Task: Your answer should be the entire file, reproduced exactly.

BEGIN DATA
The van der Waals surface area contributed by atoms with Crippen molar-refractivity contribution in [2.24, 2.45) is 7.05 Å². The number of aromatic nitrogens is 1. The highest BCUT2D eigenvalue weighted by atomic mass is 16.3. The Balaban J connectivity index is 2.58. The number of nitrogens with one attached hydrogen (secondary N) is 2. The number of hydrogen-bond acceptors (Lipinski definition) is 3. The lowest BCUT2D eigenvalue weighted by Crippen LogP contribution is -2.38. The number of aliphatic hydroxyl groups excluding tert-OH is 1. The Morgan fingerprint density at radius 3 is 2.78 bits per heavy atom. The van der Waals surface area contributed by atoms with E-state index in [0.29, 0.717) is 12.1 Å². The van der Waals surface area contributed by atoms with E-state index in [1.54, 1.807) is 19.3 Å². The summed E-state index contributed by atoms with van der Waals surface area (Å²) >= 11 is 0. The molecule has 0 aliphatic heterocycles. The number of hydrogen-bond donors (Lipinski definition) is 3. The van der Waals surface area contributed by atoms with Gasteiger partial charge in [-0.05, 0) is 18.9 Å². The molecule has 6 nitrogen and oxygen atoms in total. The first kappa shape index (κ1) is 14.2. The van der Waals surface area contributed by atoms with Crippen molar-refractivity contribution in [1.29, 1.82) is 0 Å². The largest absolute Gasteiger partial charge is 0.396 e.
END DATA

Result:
The van der Waals surface area contributed by atoms with Crippen molar-refractivity contribution in [2.24, 2.45) is 7.05 Å². The number of aromatic nitrogens is 1. The highest BCUT2D eigenvalue weighted by atomic mass is 16.3. The Balaban J connectivity index is 2.58. The number of nitrogens with one attached hydrogen (secondary N) is 2. The number of hydrogen-bond acceptors (Lipinski definition) is 3. The lowest BCUT2D eigenvalue weighted by Crippen LogP contribution is -2.38. The number of aliphatic hydroxyl groups excluding tert-OH is 1. The Morgan fingerprint density at radius 3 is 2.78 bits per heavy atom. The van der Waals surface area contributed by atoms with E-state index in [0.29, 0.717) is 12.1 Å². The van der Waals surface area contributed by atoms with E-state index in [1.54, 1.807) is 19.3 Å². The summed E-state index contributed by atoms with van der Waals surface area (Å²) >= 11 is 0. The molecule has 0 aliphatic heterocycles. The number of hydrogen-bond donors (Lipinski definition) is 3. The van der Waals surface area contributed by atoms with Gasteiger partial charge in [-0.05, 0) is 18.9 Å². The molecule has 6 nitrogen and oxygen atoms in total. The first kappa shape index (κ1) is 14.2. The van der Waals surface area contributed by atoms with Crippen molar-refractivity contribution in [1.29, 1.82) is 0 Å². The largest absolute Gasteiger partial charge is 0.396 e.